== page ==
Tropical Oaks - Lessons in Biogeography from a Giant Acorn

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Seeing the nut of Quercus insignis in person for the first time was a peculiar experience. I didn't know acorns came that big! What was even stranger was encountering this species in the tropics. I thought that in leaving my temperate home behind, I had left trees such as oaks behind as well. Thus, picking up this gigantic acorn was a challenge to my ignorance of tropical forest diversity. What it did for me was ignite a fury of questions regarding the biogeography of the genus Quercus.

Quercus insignis is native from Mexico to Panama. It is a member of the white oak grouping and, despite having one of the largest acorns of any oak species, relatively little is known about this species. What we do know is that it is in trouble. It is considered critically endangered in Mexico and near threatened in Guatemala and Panama with a remaining stronghold in Nicaragua. Habitat loss and changing environmental conditions seem to be at the core of its disappearance.

One big question was looming over me. What was an oak doing this far south? Call it a northern bias but I have always associated oaks with more temperate climes. I needed to get over this. My investigation lead me to some very interesting work done on the family to which oaks belong - Fagaceae. Based on some incredible paleontological and genetic detective work, we now know that Fagaceae originated in Asia. The first fossil evidence of a member of this family dates back some 100 million years, during the early part of the Cretaceous.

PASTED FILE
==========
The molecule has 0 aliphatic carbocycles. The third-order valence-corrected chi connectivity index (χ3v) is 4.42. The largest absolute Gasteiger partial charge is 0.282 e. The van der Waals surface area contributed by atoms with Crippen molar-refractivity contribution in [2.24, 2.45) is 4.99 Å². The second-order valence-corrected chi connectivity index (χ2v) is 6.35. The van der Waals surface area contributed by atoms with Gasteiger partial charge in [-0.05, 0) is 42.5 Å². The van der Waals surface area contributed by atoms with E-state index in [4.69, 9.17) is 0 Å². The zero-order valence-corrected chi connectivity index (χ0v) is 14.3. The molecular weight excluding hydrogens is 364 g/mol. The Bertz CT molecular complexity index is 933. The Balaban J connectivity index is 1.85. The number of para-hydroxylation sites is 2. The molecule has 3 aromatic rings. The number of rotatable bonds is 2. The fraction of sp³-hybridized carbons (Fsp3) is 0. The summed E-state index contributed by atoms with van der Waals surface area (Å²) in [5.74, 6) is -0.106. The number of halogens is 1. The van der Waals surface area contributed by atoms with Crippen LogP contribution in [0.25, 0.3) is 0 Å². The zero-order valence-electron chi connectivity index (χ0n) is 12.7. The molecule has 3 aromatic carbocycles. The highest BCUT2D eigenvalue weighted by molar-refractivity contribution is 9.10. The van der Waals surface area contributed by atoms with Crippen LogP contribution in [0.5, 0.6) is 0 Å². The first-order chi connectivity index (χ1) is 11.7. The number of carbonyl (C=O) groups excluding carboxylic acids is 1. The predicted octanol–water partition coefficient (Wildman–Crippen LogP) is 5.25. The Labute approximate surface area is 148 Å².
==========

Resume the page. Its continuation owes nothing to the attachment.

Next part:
At this time, the continents of Asia, Europe, and North America were still connected. Some 60 million years ago, the genus Quercus diverged from Castanea. They were also starting to radiate across the Northern Hemisphere. The first fossil evidence of oaks in North America comes from Paleogene deposits dated to 55 to 50 million years before present. This is when the oaks really started to hit their stride.

Between 22 and 3 million years ago the genus Quercus underwent numerous speciation events. The new terrain of North America must have presented countless opportunities for oaks because they quickly became the most specious genus of all the Fagaceae. This radiation was particularly fruitful in what would become the U.S. and Mexico. Of the roughly 220 species that exist in this region today, 160 occur in Mexico, and of those, 90 species are endemic.

This brings us to the tropics. Evergreen and semi-evergreen oaks have done quite well in this region. However, their astounding diversity quickly drops once you hit the isthmus of Panama. South America is home to only one species of oak. What happened that limited the oaks reign south of the equator?